The fighter’s case is a curious one, as he might have suffered a far different fate had his story not gone viral among mainstream media and human rights organizations. They demanded his release and raised awareness about the dangers he faced upon his return to Chechnya. This eventually promoted the US State Department to release a statement condemning Amriev’s arrest.
“We are gravely concerned about the safety and well-being of Murad Amriev, a Russian athlete from Chechnya, who was reportedly detained by Belarusian authorities and returned to Russia, where he may be in custody,” said department spokesperson Heather Nauert. “Mr. Amriev has reportedly expressed fears of torture and abuse in Chechnya. We urge the Russian government to ensure Mr. Amriev has access to his lawyer and that his rights under the Russian constitution, laws and international obligations are respected. We call on the Russian government to ensure the safety of Mr. Amriev and his lawyer.”
Naturally, this increased scrutiny and international pressure has limited Kadyrov’s ability to harm Amriev without potential international consequences that could impact relations between the Kremlin and the Chechen Republic. Instead, the Chechen warlord apparently staged a press conference where Amriev retracted his allegations against the government and later declared that the US State Department was attempting to “destabilize the situation” in Russia.
“There is peace in Chechnya, terrorism has been defeated, people have returned to normal life; all this undoubtedly disturbs the American authorities,” Kadyrov stated. “The US State Department’s statement regarding Murad Amriev’s security has nothing to do with sincere concerns about his fate; it’s just a convenient moment to once again bite Russia, to destabilize the situation in our country.”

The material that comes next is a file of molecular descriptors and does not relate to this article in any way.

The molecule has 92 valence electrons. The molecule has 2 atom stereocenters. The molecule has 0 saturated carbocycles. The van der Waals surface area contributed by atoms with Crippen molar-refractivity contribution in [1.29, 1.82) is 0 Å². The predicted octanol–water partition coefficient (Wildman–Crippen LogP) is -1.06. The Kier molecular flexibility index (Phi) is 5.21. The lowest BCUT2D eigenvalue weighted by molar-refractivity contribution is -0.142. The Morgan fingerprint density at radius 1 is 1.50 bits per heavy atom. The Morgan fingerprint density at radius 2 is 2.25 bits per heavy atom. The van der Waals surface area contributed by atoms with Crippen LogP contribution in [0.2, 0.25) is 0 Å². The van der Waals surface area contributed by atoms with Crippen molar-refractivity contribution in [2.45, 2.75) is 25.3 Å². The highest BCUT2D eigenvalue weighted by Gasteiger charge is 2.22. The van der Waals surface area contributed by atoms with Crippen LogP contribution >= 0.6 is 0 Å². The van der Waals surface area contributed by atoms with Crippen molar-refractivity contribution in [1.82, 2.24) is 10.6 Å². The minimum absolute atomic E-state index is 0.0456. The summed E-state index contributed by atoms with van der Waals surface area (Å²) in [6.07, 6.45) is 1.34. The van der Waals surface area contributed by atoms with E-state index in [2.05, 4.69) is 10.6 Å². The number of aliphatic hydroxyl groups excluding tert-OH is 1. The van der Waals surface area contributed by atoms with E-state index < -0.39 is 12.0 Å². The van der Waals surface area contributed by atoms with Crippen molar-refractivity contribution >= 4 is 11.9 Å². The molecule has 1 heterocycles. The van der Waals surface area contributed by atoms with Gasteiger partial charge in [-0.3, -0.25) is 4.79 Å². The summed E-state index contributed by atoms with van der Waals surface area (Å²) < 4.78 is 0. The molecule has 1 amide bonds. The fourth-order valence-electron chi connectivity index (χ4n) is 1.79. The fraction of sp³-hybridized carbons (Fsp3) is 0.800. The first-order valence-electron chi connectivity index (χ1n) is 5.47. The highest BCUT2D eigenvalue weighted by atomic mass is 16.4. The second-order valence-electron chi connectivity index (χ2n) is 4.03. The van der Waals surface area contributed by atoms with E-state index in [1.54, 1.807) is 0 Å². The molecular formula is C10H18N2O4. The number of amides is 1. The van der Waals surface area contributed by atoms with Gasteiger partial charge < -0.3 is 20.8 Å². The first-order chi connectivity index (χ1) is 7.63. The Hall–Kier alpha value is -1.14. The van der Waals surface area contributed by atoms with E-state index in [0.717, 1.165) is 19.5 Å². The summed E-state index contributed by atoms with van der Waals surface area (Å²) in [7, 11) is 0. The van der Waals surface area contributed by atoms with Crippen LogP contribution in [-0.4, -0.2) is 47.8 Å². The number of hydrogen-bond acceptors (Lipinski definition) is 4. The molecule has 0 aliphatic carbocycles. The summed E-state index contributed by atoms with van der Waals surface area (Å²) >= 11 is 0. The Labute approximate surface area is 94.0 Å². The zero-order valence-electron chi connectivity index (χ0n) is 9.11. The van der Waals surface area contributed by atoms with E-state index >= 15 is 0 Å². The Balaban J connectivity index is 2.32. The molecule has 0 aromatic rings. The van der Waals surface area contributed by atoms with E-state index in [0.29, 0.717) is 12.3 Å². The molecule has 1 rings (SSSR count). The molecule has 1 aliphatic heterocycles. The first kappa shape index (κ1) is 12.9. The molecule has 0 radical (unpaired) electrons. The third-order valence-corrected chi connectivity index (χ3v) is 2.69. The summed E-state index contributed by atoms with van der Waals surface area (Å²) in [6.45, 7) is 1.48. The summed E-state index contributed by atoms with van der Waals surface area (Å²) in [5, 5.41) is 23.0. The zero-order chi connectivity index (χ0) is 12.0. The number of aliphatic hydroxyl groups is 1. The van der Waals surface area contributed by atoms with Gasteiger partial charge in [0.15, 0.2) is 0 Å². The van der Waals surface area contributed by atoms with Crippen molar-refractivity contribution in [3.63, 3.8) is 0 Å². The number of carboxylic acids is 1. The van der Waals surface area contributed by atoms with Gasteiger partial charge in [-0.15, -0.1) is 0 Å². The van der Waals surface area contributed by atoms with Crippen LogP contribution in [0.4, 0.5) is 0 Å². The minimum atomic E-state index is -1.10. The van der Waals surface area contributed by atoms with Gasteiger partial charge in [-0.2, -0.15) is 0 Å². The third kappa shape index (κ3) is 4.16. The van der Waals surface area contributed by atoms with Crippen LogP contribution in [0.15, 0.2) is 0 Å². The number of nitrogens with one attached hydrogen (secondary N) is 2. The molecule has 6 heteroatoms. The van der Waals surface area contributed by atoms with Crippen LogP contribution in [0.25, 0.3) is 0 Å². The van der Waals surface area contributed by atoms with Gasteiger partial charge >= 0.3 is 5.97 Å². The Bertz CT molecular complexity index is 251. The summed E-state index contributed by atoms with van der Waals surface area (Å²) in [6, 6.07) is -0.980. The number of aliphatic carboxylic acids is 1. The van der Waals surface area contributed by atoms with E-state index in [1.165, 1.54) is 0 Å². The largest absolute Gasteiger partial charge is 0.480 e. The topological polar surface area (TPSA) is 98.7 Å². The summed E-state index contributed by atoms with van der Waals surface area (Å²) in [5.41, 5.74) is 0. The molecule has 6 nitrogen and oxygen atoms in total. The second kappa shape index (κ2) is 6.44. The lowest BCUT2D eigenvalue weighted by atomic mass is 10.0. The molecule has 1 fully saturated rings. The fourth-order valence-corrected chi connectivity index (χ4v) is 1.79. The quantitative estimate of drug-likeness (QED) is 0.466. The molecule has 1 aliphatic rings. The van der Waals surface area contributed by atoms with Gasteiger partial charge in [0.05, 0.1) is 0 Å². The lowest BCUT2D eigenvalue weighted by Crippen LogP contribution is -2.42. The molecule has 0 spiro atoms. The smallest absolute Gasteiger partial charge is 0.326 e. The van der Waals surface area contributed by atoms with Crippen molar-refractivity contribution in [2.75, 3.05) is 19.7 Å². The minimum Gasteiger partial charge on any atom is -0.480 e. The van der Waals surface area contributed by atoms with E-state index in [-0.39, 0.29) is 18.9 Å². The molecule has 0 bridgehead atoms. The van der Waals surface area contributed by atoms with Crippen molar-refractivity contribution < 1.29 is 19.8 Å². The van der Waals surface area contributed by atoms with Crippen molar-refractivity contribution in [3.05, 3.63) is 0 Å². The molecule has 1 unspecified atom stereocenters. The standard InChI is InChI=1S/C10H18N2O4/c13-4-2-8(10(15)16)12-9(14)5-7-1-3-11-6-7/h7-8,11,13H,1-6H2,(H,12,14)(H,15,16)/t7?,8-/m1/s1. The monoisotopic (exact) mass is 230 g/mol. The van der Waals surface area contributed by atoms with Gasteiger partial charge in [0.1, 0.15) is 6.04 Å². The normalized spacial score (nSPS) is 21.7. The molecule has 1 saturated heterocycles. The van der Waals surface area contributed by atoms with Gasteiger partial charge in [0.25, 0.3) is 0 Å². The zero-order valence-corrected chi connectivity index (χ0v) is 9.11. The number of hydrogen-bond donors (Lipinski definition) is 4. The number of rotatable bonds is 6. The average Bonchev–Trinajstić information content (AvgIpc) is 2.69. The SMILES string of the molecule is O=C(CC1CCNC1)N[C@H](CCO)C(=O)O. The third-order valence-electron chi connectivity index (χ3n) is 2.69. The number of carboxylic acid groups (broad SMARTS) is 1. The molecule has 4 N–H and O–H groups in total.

In a bizarre turn of events, Kadyrov had managed to turn an MMA fighter’s arrest into an opportunity to spread his propaganda about the West.
“Certainly, it’s hard for the State Department not to talk about it, especially when no one asked its opinion,” he added. “Half the world is choking on its blood due to your so-called democracy. All of your human rights institutions are the apotheosis of hypocrisy. Whereas in Chechnya, there is the rule of law. Those who violate it, will be held responsible according to the law.”
Regardless of the image of Chechen law that Kadyrov may be attempting to portray in such comments, Murad Amriev will likely remain under the watchful eye of the Chechen government for the foreseeable future. The fighter revealed during the press conference that he was granted “security guarantees”, but it hard to determine Amriev’s fate once worldwide interest in his story dwindles to nothing more than a faded memory.